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I want to retrieve all previous version of a specific file in a git repository.

I see it is possible to get one specific version with the checkout command, but I want them all. And the git clone command with the depth option doesn't seem to allow me to clone subfolder ("not valid repository name").

Do you know if it is possible and how?

Thank you

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2 Answers

up vote 1 down vote accepted
git rev-list --all --objects -- path/to/file.txt

lists you all the blobs associated with the repo path

To get a specific version of a file

git cat-file -p commitid:path/to/file.txt

(commitid can be anything

  • symbolic ref (branch, tag names; remote too)
  • a commit hash
  • a revision spec like HEAD~3, branch1@{4} etc.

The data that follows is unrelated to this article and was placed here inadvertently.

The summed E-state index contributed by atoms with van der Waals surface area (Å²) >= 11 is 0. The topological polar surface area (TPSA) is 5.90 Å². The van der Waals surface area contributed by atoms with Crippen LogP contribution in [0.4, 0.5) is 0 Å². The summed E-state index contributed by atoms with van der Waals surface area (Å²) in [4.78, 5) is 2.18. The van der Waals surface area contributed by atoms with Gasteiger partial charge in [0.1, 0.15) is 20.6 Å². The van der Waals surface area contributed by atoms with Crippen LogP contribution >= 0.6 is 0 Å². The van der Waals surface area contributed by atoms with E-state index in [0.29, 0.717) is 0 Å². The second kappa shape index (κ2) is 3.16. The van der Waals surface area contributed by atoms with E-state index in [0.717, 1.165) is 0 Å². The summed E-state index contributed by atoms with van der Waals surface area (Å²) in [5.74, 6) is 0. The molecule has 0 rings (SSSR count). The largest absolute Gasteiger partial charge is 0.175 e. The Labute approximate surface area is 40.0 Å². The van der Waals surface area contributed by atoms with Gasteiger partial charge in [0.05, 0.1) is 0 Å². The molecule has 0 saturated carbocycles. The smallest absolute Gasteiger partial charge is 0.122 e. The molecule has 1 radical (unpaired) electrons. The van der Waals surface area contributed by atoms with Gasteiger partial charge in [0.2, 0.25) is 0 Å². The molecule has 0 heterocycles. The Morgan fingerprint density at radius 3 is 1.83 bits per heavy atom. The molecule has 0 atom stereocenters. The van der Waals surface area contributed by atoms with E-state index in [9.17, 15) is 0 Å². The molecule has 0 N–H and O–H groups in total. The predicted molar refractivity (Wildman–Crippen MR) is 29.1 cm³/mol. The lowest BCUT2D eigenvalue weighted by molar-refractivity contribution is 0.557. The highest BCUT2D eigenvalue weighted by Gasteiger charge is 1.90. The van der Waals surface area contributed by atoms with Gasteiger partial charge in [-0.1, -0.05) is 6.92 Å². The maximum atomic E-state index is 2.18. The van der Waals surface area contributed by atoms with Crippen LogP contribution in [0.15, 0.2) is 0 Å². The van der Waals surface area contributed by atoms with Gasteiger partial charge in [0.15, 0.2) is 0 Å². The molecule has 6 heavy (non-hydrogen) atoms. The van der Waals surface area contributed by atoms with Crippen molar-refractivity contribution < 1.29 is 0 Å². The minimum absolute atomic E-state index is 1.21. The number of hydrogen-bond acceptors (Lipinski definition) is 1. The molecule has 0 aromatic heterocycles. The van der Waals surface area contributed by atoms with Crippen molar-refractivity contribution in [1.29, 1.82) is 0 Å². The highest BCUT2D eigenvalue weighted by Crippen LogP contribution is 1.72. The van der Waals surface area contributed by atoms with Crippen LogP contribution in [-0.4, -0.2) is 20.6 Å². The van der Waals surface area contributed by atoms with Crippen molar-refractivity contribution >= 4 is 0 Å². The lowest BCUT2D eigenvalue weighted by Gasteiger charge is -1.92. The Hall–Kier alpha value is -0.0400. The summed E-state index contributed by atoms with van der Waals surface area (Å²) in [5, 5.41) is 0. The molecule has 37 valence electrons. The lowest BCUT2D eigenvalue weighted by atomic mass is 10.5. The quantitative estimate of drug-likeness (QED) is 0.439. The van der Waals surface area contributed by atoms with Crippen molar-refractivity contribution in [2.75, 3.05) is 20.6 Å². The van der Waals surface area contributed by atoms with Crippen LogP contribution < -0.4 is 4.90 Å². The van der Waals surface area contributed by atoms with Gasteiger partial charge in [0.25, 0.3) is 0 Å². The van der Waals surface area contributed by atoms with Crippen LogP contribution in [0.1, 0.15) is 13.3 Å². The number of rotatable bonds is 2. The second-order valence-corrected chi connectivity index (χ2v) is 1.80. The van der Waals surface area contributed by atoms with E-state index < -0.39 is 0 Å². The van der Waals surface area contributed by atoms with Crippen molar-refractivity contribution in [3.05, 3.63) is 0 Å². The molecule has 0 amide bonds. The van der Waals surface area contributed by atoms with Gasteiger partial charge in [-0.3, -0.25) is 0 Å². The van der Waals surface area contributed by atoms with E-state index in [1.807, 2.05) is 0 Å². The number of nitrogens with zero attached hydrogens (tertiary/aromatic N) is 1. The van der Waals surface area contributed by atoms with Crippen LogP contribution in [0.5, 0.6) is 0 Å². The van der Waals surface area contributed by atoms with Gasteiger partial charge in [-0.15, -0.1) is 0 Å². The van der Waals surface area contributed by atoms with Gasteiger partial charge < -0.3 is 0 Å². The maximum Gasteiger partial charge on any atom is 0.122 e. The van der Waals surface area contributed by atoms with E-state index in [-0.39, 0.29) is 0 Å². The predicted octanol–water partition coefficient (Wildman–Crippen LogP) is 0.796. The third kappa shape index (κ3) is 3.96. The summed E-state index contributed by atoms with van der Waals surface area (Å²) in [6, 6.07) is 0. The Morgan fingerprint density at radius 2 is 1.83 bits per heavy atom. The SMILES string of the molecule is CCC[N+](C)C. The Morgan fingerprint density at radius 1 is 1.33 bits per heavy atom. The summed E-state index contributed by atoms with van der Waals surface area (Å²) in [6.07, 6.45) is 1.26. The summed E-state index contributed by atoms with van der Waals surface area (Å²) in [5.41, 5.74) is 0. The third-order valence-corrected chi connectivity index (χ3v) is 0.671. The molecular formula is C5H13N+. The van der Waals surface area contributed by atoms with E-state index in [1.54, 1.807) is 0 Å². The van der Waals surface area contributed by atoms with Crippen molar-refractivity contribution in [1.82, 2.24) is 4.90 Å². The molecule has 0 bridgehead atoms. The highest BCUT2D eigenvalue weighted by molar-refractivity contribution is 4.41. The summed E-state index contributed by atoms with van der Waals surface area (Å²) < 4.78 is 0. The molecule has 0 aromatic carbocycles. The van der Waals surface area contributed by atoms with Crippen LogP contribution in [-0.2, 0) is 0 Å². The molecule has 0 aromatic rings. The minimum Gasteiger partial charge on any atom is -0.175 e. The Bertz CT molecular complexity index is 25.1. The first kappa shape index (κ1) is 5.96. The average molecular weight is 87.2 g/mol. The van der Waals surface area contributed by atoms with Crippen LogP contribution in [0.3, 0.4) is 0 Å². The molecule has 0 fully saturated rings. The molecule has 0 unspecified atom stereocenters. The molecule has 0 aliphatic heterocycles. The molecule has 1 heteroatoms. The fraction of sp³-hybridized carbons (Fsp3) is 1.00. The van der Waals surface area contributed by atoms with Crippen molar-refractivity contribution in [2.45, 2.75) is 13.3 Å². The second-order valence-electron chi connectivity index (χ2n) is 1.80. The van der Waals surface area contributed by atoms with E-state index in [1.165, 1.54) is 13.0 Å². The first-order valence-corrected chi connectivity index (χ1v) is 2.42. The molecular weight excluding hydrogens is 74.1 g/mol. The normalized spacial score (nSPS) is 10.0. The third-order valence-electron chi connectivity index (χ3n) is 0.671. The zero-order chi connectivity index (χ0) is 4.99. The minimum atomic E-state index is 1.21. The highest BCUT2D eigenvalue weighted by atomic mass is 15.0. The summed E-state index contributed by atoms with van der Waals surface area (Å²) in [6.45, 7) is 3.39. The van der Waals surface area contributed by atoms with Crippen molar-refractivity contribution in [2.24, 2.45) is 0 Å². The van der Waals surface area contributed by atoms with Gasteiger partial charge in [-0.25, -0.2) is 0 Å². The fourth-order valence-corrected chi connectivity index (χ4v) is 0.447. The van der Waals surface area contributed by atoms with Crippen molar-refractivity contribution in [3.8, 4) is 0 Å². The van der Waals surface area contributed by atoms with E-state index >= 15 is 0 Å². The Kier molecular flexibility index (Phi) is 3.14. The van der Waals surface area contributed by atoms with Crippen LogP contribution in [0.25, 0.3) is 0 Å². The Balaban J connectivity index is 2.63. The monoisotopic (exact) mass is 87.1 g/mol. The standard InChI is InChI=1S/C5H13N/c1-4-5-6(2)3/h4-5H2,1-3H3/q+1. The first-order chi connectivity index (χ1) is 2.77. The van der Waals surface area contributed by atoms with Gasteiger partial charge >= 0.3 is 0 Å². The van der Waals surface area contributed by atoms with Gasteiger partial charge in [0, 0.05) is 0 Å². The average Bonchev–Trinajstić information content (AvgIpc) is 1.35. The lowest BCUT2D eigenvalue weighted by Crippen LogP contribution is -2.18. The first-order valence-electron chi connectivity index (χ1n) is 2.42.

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Ok great thanks! It took me time to understand (it's the first time I use git). I can now make a script that will reconstruct all the versions. –  user1739644 Oct 12 '12 at 0:16
    
Nice expansion of the specifics of my generalized answer –  gview Oct 12 '12 at 0:36
    
@user1739644 Are you by any chance trying to convert repositories? Have a look at git fast-export --all errata.html which has a welldocumented, simple file format, supported by many other VCS-es. –  sehe Oct 12 '12 at 0:38
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All the versions of a file are already in the git repo when you git clone it. However, there is no way I know of to get all the versions of a particular file. You can create branches associated with the checkout of a particular commit:

git checkout -b branchname {commit#}

You could probably script something that would enumerate the versions of a file using git log to then checkout the versions and copy them to another directory with a name like: filename.commit# as well.

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Thank you! I didnt know that (first time I use git). I am now able to retrieve all versions. –  user1739644 Oct 12 '12 at 0:18
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